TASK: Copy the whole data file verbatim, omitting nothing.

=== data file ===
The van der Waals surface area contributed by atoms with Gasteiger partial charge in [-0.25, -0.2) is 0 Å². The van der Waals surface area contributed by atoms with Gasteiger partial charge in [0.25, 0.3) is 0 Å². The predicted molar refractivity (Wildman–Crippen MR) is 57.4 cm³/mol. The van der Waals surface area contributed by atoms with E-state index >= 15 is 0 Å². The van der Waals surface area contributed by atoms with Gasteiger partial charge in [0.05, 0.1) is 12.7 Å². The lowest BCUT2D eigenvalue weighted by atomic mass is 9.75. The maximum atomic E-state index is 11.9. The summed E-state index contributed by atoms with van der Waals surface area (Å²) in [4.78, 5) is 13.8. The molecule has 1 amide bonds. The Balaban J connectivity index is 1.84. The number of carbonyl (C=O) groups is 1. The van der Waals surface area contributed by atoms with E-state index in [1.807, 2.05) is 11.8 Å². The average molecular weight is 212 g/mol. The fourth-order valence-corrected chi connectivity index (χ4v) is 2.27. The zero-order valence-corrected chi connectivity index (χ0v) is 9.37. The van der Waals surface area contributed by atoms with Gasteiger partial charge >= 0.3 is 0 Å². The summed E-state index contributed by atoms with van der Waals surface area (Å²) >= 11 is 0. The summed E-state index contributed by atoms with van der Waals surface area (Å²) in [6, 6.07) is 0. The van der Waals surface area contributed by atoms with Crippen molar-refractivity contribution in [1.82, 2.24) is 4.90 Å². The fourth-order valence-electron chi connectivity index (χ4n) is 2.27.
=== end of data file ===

The van der Waals surface area contributed by atoms with Gasteiger partial charge in [-0.25, -0.2) is 0 Å². The van der Waals surface area contributed by atoms with Gasteiger partial charge in [0.25, 0.3) is 0 Å². The predicted molar refractivity (Wildman–Crippen MR) is 57.4 cm³/mol. The van der Waals surface area contributed by atoms with E-state index >= 15 is 0 Å². The van der Waals surface area contributed by atoms with Gasteiger partial charge in [0.05, 0.1) is 12.7 Å². The lowest BCUT2D eigenvalue weighted by atomic mass is 9.75. The maximum atomic E-state index is 11.9. The summed E-state index contributed by atoms with van der Waals surface area (Å²) in [4.78, 5) is 13.8. The molecule has 1 amide bonds. The Balaban J connectivity index is 1.84. The number of carbonyl (C=O) groups is 1. The van der Waals surface area contributed by atoms with E-state index in [1.807, 2.05) is 11.8 Å². The average molecular weight is 212 g/mol. The fourth-order valence-corrected chi connectivity index (χ4v) is 2.27. The zero-order valence-corrected chi connectivity index (χ0v) is 9.37. The van der Waals surface area contributed by atoms with Gasteiger partial charge >= 0.3 is 0 Å². The summed E-state index contributed by atoms with van der Waals surface area (Å²) >= 11 is 0. The summed E-state index contributed by atoms with van der Waals surface area (Å²) in [6, 6.07) is 0. The van der Waals surface area contributed by atoms with Crippen molar-refractivity contribution in [1.82, 2.24) is 4.90 Å². The fourth-order valence-electron chi connectivity index (χ4n) is 2.27.